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5 May 2020

Webinar about deagrarianization

What are the underlying reasons for deagrarization and how does it effect livelihoods, poverty reduction and climate change?

Photo: Klara Fischer

Photo: Klara Fischer

According to a recently released FAO report, food insecurity is increasing globally. An alarming reversal of a previously positive trend. Planting your own food might be an important adaptation strategy in the face of climate change. At the same time, across Africa, and in other parts of the world, people leave farming. This webinar unites researchers working on the broad theme of deagrarianisation across contexts in Africa and Europe. We will present and discuss research and build new networks – forging a better understanding of the reasons behind and the effects of deagrarianisation across contexts.

The recorded version of the webinar can be found here!

Moderator: Klara Fischer (Swedish University of Agricultural Sciences, SLU).


Presentation: Professor Sheona Shackleton (the African Climate and Development Initiative, the University of Cape Town) has worked at the interface between rural development, livelihoods and natural resource use and management for the past 35 years. Her research has covered aspects of community conservation, rural livelihoods and vulnerability, ecosystem services and human well-being, forest product use and commercialisation and climate change adaptation. She has a strong interest in transdisciplinary research.

Presentation: Ildikó Asztalos Morell (Dept. of Urban and Rural Development, SLU) has interest in the study of transition societies with focus on rural transformation during state socialism and post socialism, intersectional aspects of rural marginalisation and poverty, Romani studies, migration and comparative gender research. She has published close to fifty articles and book chapters and has been the co-editor of several volumes.

Presentation: David Neves is a Research Associate and PhD candidate at the Institute for Poverty, Land and Agrarian Studies (PLAAS) at the University of the Western Cape, in South Africa.



Presentation: Flora Hajdu is an associate professor of Rural Development at SLU. She has conducted research on changing rural livelihoods in Southern and Eastern Africa as well as in Sweden for the past two decades. Her presentation will include recent data about drivers and consequences of livleihoods change in two rural South African villages.


Presentation: Paul Hebinck is a rural sociologist with experience in land and land related issues, land and agrarian reform, agriculture, rural development, rural livelihoods, re-agrarianisation and re-peasantisation and rural development. He carries out fieldwork for over 35 years in Luoland, West Kenya; Eastern Cape, South Africa; North East Zimbabwe; and more recently in Northern Namibia. He is an emeritus associate professor at Wageningen University and adjunct Professor at University of Fort Hare.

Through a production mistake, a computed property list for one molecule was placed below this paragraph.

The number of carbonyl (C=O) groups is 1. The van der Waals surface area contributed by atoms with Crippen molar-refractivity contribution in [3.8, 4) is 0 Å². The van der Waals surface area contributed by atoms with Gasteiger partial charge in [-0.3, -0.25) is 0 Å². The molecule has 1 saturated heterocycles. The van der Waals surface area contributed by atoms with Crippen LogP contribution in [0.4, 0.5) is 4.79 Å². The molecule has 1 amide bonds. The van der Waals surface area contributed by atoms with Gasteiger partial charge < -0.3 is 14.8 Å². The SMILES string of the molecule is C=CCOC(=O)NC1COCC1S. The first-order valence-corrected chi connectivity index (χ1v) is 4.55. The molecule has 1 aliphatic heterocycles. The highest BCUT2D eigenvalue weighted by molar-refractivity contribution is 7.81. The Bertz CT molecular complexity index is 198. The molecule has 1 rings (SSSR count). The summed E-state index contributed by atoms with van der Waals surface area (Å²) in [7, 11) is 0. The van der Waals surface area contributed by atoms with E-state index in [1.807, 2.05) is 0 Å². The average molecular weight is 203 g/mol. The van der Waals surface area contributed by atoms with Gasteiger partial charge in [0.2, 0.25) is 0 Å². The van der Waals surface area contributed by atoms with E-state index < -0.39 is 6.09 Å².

Presentation: Cecilia Waldenström (Dept. of Urban and Rural Development, SLU) has a background in agronomy and in the social sciences, especially education and rural sociology. My research has mainly been in agricultural extension and rural development in Sweden, predominantly as local development in sparsely populated areas, exploring learning processes, innovation and preconditions for the construction of knowledge. Partly, my research has been on agrarian change viewed from the perspective of farming households.

Presentation: Brian Kuns (Dept. of Urban and Rural Development, SLU) works on post-communist agrarian change in Eastern Europe. In particular he has studied the development of farms of different sizes and organizational structures in post-communist political-economic circumstances. This has entailed looking at some of the largest corporate farms in the world (active in Ukraine and Russia) and at small-scale household farms that manage to thrive in the shadow of the corporate giants. Brian has also sought to critically re-evaluate Soviet and pre-Soviet legacies in light of current day agrarian and environmental challenges in the region.


13:00-13:10  Introduction and Welcome- Klara Fischer

13:10-13:15 David Neves

13:15-13:20 Flora Hajdu

13:20-13:25 Paul Hebinck

13:25-13:30 Sheona Shackleton

13:30-14:00 Questions on the first four presentations

10 minutes break

14:10-14:15 Cecilia Waldenström

14:15-14:20 Ildikó Asztalos Morell

14:20-14:25 Brian Kuns

14:25-14:45 Questions to the three last presenters

10 minutes break

14:55-15:30 Panel discussion- similarities and differences across contexts

15:30-15:40 wrap up and goodbye



From 5 May 2020 at 13:00 to 5 May 2020 at 15:40



Hosted by

Klara Fischer (
Alin Kadfak (


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